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Originally published at mrycpetcare.weebly.com.

Dear oblivious dog owner with the retractable leash…

I am a normal dog owner that also does pet sitting and dog walking for a living. I am doing the best I can with my dog. I am usually pretty good with dogs too. It seems like as soon as we get one thing under control, another issue pops up. I work with my dog every single day and often wish she gave me less to tackle. She is a smart, active, sensitive dog that I love. Some of my neighbors are making it really tough on us right now though and I am pretty frustrated.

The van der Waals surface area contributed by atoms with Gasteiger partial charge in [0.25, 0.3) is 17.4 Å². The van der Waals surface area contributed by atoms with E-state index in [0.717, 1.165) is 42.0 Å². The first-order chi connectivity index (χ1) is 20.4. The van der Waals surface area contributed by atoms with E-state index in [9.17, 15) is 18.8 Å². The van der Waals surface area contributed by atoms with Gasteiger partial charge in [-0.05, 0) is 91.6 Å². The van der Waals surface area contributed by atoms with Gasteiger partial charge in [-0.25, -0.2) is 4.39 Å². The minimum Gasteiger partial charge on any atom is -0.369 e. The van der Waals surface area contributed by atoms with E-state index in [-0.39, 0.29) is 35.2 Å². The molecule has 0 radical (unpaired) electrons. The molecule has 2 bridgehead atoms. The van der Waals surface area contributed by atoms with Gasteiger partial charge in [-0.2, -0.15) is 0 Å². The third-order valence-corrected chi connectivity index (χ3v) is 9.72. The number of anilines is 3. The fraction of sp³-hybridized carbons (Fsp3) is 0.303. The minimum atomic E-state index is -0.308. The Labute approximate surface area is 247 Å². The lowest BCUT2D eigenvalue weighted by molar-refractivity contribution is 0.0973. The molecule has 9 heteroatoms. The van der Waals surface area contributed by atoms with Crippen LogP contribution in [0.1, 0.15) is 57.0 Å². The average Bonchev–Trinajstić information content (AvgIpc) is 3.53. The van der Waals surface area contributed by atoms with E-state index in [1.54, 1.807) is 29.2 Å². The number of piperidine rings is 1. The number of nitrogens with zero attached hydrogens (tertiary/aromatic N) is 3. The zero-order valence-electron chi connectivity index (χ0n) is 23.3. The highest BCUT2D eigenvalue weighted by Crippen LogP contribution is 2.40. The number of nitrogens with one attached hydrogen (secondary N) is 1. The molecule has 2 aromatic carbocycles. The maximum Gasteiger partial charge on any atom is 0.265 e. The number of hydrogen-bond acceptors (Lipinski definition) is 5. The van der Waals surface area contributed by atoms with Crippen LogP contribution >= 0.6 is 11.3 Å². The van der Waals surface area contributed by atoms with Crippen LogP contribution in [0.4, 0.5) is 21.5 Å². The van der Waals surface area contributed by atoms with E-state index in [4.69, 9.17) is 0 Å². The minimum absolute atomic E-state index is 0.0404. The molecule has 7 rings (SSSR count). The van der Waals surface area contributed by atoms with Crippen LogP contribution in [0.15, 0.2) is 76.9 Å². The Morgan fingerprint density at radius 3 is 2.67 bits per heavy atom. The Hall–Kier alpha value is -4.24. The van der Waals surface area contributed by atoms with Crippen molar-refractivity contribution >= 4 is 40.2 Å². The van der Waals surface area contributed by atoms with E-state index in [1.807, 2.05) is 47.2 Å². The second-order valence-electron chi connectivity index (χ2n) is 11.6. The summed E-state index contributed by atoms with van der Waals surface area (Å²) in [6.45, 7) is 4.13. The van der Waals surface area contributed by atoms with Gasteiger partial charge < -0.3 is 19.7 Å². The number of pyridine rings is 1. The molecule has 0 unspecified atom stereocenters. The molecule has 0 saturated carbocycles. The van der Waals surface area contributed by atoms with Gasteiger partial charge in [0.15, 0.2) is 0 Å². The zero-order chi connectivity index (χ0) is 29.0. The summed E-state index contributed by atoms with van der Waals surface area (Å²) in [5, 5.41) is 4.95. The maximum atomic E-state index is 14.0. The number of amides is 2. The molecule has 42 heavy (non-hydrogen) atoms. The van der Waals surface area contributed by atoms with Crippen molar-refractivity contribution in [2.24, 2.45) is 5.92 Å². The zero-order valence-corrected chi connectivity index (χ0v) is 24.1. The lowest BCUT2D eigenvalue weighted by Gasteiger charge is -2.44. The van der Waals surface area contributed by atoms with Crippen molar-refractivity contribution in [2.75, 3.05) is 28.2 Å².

Before I rant about my neighbors, let me share a little about my dog, Betty. When I first adopted Betty almost two years ago, she had no training except crate training and potty training from the rescue group. She was a digger, a nuisance barker, and a chaser of anything that ran or moved quickly. She has made huge progress. She doesn’t dig anymore. She is quiet most of the time. She is great with kids. She is wonderful with elderly people. She has always been good around other dogs. She is a sweetheart of a dog. We have completed group obedience classes and are at an intermediate level currently. We have had private sessions with a trainer as well. Two things happened at the same time that I think contributed to her current leash reactivity: she matured (maturation can sometimes have an effect on reactivity), and we moved from a quiet suburban neighborhood with lots of space to the city with crowds of people walking dogs everywhere at all hours. I am just going to say it. I hate retractable leashes. Hate them! They are a lazy way to walk your dog and give your dog too much room to get into trouble- which happens very quickly when you are not paying attention. They break. The locking mechanisms often fail. I can’t tell you how many times I have walked a dog and the retractable leash was broken. They make it hard to control your pet. They wrap around ankles and fingers and can cause injury and even amputation of fingers.